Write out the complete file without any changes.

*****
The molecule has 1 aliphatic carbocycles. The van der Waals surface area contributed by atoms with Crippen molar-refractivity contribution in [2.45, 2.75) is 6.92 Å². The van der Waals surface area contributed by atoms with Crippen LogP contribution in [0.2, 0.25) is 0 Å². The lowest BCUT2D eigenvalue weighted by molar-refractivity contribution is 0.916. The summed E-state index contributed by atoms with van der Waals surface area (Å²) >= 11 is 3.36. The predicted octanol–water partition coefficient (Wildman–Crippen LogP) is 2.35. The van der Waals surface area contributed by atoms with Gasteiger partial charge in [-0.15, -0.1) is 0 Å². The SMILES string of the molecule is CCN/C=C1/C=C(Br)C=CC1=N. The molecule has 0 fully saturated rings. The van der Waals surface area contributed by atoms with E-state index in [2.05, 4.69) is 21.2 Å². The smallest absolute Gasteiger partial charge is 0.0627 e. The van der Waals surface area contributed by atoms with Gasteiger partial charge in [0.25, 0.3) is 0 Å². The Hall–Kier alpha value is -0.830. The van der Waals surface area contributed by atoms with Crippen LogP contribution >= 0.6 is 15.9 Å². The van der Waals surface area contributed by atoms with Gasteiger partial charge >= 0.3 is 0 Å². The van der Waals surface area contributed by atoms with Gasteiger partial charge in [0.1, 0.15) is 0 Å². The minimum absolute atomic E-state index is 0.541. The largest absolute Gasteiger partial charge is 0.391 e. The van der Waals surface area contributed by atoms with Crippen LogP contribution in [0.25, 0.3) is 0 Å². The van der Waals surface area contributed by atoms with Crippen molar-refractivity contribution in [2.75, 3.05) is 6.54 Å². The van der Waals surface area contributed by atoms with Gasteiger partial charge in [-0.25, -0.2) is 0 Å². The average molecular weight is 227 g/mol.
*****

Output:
The molecule has 1 aliphatic carbocycles. The van der Waals surface area contributed by atoms with Crippen molar-refractivity contribution in [2.45, 2.75) is 6.92 Å². The van der Waals surface area contributed by atoms with Crippen LogP contribution in [0.2, 0.25) is 0 Å². The lowest BCUT2D eigenvalue weighted by molar-refractivity contribution is 0.916. The summed E-state index contributed by atoms with van der Waals surface area (Å²) >= 11 is 3.36. The predicted octanol–water partition coefficient (Wildman–Crippen LogP) is 2.35. The van der Waals surface area contributed by atoms with Gasteiger partial charge in [-0.15, -0.1) is 0 Å². The SMILES string of the molecule is CCN/C=C1/C=C(Br)C=CC1=N. The molecule has 0 fully saturated rings. The van der Waals surface area contributed by atoms with E-state index in [2.05, 4.69) is 21.2 Å². The smallest absolute Gasteiger partial charge is 0.0627 e. The van der Waals surface area contributed by atoms with Gasteiger partial charge in [0.25, 0.3) is 0 Å². The Hall–Kier alpha value is -0.830. The van der Waals surface area contributed by atoms with Crippen LogP contribution >= 0.6 is 15.9 Å². The van der Waals surface area contributed by atoms with Gasteiger partial charge >= 0.3 is 0 Å². The van der Waals surface area contributed by atoms with Gasteiger partial charge in [0.1, 0.15) is 0 Å². The minimum absolute atomic E-state index is 0.541. The largest absolute Gasteiger partial charge is 0.391 e. The van der Waals surface area contributed by atoms with Crippen LogP contribution in [0.25, 0.3) is 0 Å². The van der Waals surface area contributed by atoms with Crippen molar-refractivity contribution in [2.75, 3.05) is 6.54 Å². The van der Waals surface area contributed by atoms with Gasteiger partial charge in [-0.25, -0.2) is 0 Å². The average molecular weight is 227 g/mol.